2. Caves form inside lava flows during cooling. First a crust hardens on the lava. A break in this crust allows molten lava to flow out leaving tunnel-like passages hundreds or even thousands of feet long called lava caves or lava tubes. Ice Cave at Grants, New Mexico, is a lava tube open to the public. Others are found in Hawaii, California, Idaho, Oregon and Arizona.

3. Waves create sea caves. The waves force water into cracks in the rock, breaking of the rock and forming caves. Sea Lion Cave in Oregon is open to the public.

4. Huge rockfalls from cliffs can create large spacious chambers within the resulting boulder piles. Such talus (ta’ les) caves are found in the northeastern United States. One cave contains over 12,000 feet of walking and crawling passage. Polar Cave in New Hampshire is a talus cave open to the public. Others are found in Pinnacles National Monument in California.

5. Melting water moving through glaciers creates glacier caves in places such as Canada, Alaska, and high on Mt. Ranier in Washington.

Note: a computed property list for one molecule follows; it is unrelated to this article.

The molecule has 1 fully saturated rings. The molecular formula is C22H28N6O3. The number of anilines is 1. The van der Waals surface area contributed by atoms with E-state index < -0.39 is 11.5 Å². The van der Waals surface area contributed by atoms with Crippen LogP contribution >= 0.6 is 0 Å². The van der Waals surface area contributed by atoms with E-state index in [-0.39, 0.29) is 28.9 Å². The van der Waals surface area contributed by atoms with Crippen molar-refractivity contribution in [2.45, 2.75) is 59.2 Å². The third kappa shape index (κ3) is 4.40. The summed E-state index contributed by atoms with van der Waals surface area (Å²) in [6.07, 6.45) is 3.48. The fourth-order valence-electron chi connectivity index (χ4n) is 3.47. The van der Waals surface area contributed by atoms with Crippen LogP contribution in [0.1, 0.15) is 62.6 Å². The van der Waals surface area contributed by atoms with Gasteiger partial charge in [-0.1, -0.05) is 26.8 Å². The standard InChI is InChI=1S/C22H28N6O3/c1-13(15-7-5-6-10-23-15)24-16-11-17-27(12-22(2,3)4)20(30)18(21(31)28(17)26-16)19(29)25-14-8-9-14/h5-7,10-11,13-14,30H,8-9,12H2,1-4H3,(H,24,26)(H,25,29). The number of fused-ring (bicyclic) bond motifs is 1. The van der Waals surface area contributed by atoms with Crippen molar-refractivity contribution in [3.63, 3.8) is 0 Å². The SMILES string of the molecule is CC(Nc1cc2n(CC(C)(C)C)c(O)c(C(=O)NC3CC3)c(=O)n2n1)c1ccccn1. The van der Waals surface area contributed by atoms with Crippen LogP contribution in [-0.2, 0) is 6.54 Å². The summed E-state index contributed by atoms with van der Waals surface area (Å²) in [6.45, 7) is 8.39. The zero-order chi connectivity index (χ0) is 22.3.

6. The movement of rock along a fault can make an earthquake cave. Sipapu Caverns in Wupatki National Monument in northern Arizona is one such cave. Explorers have descended about 500 feet into this natural crack in the rock. The bottom is plugged with debris washed down from the surface. Seneca Caverns in Ohio is an earthquake cave open to the public.

7. In desert areas, flash floods can move through the soil and hollow out openings. This commonly occurs near the edge of terraces that have been cut by gullies. Caves of this type are found in the Mojave Desert in California and are called soil tubes.

The most common kind of cave by far is the solutional cave. All the caves in Missouri are of this type. With more than 5500 known caves, Missouri is known as the “cave state”.


The Ozarks, called by geologists the Ozark uplift or Ozark dome, is the result of repeated episodes of submergence, deposition, uplift, and erosion.